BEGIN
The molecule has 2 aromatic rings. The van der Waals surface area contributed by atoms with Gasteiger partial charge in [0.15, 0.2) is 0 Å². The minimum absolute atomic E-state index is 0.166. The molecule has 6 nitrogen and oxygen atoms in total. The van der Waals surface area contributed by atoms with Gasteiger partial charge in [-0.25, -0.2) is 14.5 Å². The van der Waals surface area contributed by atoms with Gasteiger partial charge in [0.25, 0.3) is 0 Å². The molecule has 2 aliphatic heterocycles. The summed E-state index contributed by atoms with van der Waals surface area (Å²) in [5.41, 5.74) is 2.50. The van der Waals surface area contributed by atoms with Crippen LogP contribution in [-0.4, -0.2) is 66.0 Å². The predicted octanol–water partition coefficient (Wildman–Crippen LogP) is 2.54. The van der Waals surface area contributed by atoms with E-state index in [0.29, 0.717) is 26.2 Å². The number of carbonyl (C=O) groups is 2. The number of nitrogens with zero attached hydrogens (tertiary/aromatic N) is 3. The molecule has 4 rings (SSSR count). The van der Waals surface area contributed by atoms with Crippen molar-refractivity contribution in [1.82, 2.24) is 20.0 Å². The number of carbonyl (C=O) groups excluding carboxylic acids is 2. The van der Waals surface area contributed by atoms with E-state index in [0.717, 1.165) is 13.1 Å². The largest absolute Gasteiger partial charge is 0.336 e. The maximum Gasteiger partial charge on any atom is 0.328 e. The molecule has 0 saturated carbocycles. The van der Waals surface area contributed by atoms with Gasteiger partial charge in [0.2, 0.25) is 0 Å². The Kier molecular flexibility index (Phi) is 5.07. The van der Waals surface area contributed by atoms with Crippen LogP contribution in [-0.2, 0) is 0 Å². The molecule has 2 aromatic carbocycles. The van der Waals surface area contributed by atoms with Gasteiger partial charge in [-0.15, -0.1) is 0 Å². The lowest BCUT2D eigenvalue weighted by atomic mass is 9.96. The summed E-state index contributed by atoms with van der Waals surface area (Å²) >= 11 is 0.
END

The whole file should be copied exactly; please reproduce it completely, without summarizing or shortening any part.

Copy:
The molecule has 2 aromatic rings. The van der Waals surface area contributed by atoms with Gasteiger partial charge in [0.15, 0.2) is 0 Å². The minimum absolute atomic E-state index is 0.166. The molecule has 6 nitrogen and oxygen atoms in total. The van der Waals surface area contributed by atoms with Gasteiger partial charge in [-0.25, -0.2) is 14.5 Å². The van der Waals surface area contributed by atoms with Gasteiger partial charge in [0.25, 0.3) is 0 Å². The molecule has 2 aliphatic heterocycles. The summed E-state index contributed by atoms with van der Waals surface area (Å²) in [5.41, 5.74) is 2.50. The van der Waals surface area contributed by atoms with Crippen LogP contribution in [-0.4, -0.2) is 66.0 Å². The predicted octanol–water partition coefficient (Wildman–Crippen LogP) is 2.54. The van der Waals surface area contributed by atoms with E-state index in [0.29, 0.717) is 26.2 Å². The number of carbonyl (C=O) groups is 2. The number of nitrogens with zero attached hydrogens (tertiary/aromatic N) is 3. The molecule has 4 rings (SSSR count). The van der Waals surface area contributed by atoms with Crippen molar-refractivity contribution in [1.82, 2.24) is 20.0 Å². The number of carbonyl (C=O) groups excluding carboxylic acids is 2. The van der Waals surface area contributed by atoms with E-state index in [0.717, 1.165) is 13.1 Å². The largest absolute Gasteiger partial charge is 0.336 e. The maximum Gasteiger partial charge on any atom is 0.328 e. The molecule has 0 saturated carbocycles. The van der Waals surface area contributed by atoms with Gasteiger partial charge in [0.2, 0.25) is 0 Å². The Kier molecular flexibility index (Phi) is 5.07. The van der Waals surface area contributed by atoms with Crippen LogP contribution in [-0.2, 0) is 0 Å². The molecule has 2 aromatic carbocycles. The van der Waals surface area contributed by atoms with Gasteiger partial charge in [-0.15, -0.1) is 0 Å². The lowest BCUT2D eigenvalue weighted by atomic mass is 9.96. The summed E-state index contributed by atoms with van der Waals surface area (Å²) >= 11 is 0.